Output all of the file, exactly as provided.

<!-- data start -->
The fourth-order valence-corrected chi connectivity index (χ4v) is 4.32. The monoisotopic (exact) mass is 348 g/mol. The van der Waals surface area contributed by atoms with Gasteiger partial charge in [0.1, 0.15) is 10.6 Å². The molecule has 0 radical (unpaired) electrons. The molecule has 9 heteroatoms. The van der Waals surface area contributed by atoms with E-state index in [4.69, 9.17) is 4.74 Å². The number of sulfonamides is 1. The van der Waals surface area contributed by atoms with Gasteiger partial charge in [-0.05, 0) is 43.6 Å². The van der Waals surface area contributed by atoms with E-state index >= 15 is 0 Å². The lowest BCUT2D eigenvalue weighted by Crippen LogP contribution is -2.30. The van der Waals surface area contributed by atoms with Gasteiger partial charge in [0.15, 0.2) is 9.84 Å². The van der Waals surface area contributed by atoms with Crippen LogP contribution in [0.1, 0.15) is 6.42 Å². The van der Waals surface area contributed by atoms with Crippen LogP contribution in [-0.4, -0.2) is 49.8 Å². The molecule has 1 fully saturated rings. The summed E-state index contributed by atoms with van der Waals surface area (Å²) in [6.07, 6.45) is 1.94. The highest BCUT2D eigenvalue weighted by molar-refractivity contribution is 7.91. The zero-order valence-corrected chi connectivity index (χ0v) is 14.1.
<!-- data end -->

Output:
The fourth-order valence-corrected chi connectivity index (χ4v) is 4.32. The monoisotopic (exact) mass is 348 g/mol. The van der Waals surface area contributed by atoms with Gasteiger partial charge in [0.1, 0.15) is 10.6 Å². The molecule has 0 radical (unpaired) electrons. The molecule has 9 heteroatoms. The van der Waals surface area contributed by atoms with E-state index in [4.69, 9.17) is 4.74 Å². The number of sulfonamides is 1. The van der Waals surface area contributed by atoms with Gasteiger partial charge in [-0.05, 0) is 43.6 Å². The van der Waals surface area contributed by atoms with E-state index >= 15 is 0 Å². The lowest BCUT2D eigenvalue weighted by Crippen LogP contribution is -2.30. The van der Waals surface area contributed by atoms with Gasteiger partial charge in [0.15, 0.2) is 9.84 Å². The van der Waals surface area contributed by atoms with Crippen LogP contribution in [0.1, 0.15) is 6.42 Å². The van der Waals surface area contributed by atoms with Crippen LogP contribution in [-0.4, -0.2) is 49.8 Å². The molecule has 1 fully saturated rings. The summed E-state index contributed by atoms with van der Waals surface area (Å²) in [6.07, 6.45) is 1.94. The highest BCUT2D eigenvalue weighted by molar-refractivity contribution is 7.91. The zero-order valence-corrected chi connectivity index (χ0v) is 14.1.